With increasing concern over the establishment of a centralised database such as the Unique Identification (UID) that may deny several people, especially in remote areas, the benefits of the cash transfer scheme, Rural Development Minister Jairam Ramesh cautioned against a situation where Aadhaar could become ‘an instrument of exclusion.’
“Unfortunately, many of the beneficiaries of government programmes are outside the network of Aadhaar numbers. So you find that in a very large number of districts... the Aadhaar coverage is much, much below the critical threshold of 75 to 80 per cent. That really has to be seen,” Mr. Ramesh said at a conference on unconditional cash transfers (UCT) organised by United Nations Children’s Fund (Unicef) on Friday.
Mr. Ramesh noted that there was a definite need to be ‘very, very careful’ to ensure that the ‘lack of an Aadhaar number does not become an alibi for exclusion of the beneficiary.”
“We do not want to be in a situation when Aadhaar becomes an instrument of exclusion. That if you do not have the Aadhaar number, you will not get the benefits. We do not want this situation and this situation is very, very probable. One should never discount the probability of a local-level functionary saying that since you do not have an Aadhaar number, you are not eligible,” he said.
The Minister suggested moving away from the Below Poverty Line (BPL)/Above Poverty Line (APL) criteria while deciding beneficiaries. Further, he encouraged reliance on post offices instead of banks in order to reach out to those in remote tribal areas, as well as widening the network of BCs to include self-help groups, Asha workers, and other such agencies. The country now has a cash transfer system where banks and post offices are used to pay old-age pensions to poor people.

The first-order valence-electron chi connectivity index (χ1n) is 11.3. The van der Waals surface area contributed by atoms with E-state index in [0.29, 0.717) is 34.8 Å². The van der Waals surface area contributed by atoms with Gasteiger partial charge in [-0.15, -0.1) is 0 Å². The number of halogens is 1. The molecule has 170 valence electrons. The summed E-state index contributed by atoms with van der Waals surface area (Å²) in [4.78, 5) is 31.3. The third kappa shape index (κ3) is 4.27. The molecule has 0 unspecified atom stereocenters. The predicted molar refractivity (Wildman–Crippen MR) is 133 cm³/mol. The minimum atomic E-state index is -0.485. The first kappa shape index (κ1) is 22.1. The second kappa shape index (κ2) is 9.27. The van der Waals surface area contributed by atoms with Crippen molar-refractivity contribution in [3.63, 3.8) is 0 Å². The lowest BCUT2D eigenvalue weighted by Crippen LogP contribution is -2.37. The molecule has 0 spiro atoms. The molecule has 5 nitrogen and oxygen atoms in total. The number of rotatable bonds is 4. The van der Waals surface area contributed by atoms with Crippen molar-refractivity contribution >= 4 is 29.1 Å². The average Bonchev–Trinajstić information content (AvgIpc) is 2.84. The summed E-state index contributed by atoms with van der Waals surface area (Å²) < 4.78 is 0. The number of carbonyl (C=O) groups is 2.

In order to target beneficiaries better and speed up transfer of benefits to eligible individuals, Mr. Ramesh noted that the problem would be solved “only when we clean up the BPL list.”
“The answer to inclusion or exclusion is to move away from the BPL/APL issue. That is the direction in which we are headed. In the last years in two major government programmes, we have actually abandoned the BPL as a criterion for providing benefits,” he said
Currently, there are only three significant government programmes that are now BPL-centric, including food subsidy, Indira Awas Yojana and Pensions.
“Even out of these three, I have already moved proposals to make pension universal with exclusion criteria to get away from this BPL controversy. About Indira Awas Yojana, we have already announced that from next year, we would not go by the BPL criteria, but we will go by the houseless-ness data collected through the socio-economic caste census.”
The Self-Employed Women’s Association, having a membership of nearly 17 lakh, entered into a partnership with the Unicef to pilot an UCT, or a basic income grant experiment, in the rural areas of Madhya Pradesh.